17 Systems of Inequalities When solving a system of inequalities, you should be aware that the system might have no solution or it might be represented by an unbounded region in the plane. 17
18 Applications 18
19 Applications We have discussed the equilibrium point for a system of demand and supply equations. The next example discusses two related concepts that economists call consumer surplus and producer surplus. As shown in Figure 7.28, the consumer surplus is defined as the area of the region that lies below the demand curve, above the horizontal line passing through the equilibrium point, and to the right of the paxis. Figure
20 Applications Similarly, the producer surplus is defined as the area of the region that lies above the supply curve, below the horizontal line passing through the equilibrium point, and to the right of the paxis. The consumer surplus is a measure of the amount that consumers would have been willing to pay above what they actually paid, whereas the producer surplus is a measure of the amount that producers would have been willing to receive below what they actually received. 20
21 Example 8 Consumer Surplus and Producer Surplus The demand and supply equations for a new type of personal digital assistant are given by p = x p = x Demand equation Supply equation where p is the price (in dollars) and x represents the number of units. Find the consumer surplus and producer surplus for these two equations. 21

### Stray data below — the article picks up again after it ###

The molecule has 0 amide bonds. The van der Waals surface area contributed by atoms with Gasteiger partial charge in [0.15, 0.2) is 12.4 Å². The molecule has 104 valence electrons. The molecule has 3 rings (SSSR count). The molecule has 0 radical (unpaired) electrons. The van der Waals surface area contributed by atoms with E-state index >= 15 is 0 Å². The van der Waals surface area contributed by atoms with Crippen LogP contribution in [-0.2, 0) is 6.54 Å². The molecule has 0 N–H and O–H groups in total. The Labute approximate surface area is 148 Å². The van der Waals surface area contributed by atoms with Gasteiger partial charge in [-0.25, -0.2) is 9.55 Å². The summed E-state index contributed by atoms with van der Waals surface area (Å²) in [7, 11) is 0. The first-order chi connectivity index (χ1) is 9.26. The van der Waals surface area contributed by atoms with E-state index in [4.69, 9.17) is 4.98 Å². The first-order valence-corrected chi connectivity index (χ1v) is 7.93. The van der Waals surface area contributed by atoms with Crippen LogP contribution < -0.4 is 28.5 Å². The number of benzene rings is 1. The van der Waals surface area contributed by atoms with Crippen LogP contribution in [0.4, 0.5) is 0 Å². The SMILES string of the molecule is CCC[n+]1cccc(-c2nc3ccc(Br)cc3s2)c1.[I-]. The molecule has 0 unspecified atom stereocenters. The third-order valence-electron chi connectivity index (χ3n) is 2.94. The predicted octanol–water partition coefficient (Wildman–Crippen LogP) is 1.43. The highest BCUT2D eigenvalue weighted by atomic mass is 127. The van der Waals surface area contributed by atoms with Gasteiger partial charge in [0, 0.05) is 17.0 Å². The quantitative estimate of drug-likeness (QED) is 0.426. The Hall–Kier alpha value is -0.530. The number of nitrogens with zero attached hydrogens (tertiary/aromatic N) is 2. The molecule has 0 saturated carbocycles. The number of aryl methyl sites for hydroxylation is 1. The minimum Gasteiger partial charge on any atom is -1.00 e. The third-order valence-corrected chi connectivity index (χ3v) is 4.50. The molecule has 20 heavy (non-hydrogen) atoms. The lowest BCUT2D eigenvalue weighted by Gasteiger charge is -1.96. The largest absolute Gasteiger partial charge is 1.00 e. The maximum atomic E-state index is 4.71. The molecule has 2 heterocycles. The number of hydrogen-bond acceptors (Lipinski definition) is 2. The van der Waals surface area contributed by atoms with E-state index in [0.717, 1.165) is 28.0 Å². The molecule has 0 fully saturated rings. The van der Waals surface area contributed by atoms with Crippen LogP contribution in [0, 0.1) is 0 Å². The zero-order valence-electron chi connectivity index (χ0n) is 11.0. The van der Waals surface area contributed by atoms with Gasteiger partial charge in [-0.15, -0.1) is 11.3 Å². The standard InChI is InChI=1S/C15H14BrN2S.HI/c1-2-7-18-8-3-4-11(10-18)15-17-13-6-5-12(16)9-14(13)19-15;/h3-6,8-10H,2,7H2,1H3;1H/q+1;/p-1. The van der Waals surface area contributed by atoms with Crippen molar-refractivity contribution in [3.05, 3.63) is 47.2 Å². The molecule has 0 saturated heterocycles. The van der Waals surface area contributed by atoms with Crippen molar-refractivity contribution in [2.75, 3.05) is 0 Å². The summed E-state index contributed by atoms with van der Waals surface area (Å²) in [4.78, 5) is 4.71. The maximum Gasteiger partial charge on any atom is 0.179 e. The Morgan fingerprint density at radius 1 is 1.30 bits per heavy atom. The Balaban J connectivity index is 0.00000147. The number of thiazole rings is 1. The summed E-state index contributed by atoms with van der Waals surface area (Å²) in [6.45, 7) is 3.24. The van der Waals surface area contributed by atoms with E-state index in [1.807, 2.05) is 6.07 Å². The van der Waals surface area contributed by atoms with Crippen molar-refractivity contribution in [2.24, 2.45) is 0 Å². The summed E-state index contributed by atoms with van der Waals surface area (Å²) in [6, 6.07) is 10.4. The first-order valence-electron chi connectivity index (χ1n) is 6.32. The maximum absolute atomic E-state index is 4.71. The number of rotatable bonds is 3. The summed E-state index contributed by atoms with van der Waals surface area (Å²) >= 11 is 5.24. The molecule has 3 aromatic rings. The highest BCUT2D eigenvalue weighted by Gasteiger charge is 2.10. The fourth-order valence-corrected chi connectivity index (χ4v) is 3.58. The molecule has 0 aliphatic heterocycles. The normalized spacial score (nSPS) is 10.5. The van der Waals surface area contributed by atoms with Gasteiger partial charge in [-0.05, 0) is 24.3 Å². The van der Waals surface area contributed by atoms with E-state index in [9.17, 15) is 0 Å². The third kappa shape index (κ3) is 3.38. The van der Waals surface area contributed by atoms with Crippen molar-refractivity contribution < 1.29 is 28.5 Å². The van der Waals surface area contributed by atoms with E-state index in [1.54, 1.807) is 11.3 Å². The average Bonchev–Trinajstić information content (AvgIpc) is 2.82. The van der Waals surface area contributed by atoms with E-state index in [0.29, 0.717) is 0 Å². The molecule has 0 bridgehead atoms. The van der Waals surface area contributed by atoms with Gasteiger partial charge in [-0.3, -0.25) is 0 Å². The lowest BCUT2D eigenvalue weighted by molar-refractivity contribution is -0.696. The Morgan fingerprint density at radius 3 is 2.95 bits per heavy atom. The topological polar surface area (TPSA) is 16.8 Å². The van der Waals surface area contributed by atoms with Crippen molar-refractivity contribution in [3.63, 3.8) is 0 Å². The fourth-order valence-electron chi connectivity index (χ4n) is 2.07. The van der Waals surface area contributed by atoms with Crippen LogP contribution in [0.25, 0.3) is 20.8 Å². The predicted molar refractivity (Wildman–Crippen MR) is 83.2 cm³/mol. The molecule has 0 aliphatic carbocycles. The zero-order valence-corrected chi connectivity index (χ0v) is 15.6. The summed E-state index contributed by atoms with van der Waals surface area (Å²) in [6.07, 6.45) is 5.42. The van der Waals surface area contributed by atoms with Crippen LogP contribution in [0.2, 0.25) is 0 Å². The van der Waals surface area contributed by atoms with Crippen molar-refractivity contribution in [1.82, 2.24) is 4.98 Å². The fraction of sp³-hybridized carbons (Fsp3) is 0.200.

22 Example 8 Solution Begin by finding the equilibrium point (when supply and demand are equal) by solving the equation x = x. We have seen that the solution is x = 3,000,000 units, which corresponds to an equilibrium price of p = $120. So, the consumer surplus and producer surplus are the areas of the following triangular regions. 22
23 Example 8 Solution cont d Consumer Surplus Producer Surplus p x p x p 120 p 120 x 0 x 0 In Figure 7.29, you can see that the consumer and producer surpluses are defined as the areas of the shaded triangles. Figure
24 Example 8 Solution cont d = (base)(height) = (3,000,000)(30) = $45,000,000 = (base)(height) = (3,000,000)(60) = $90,000,000 24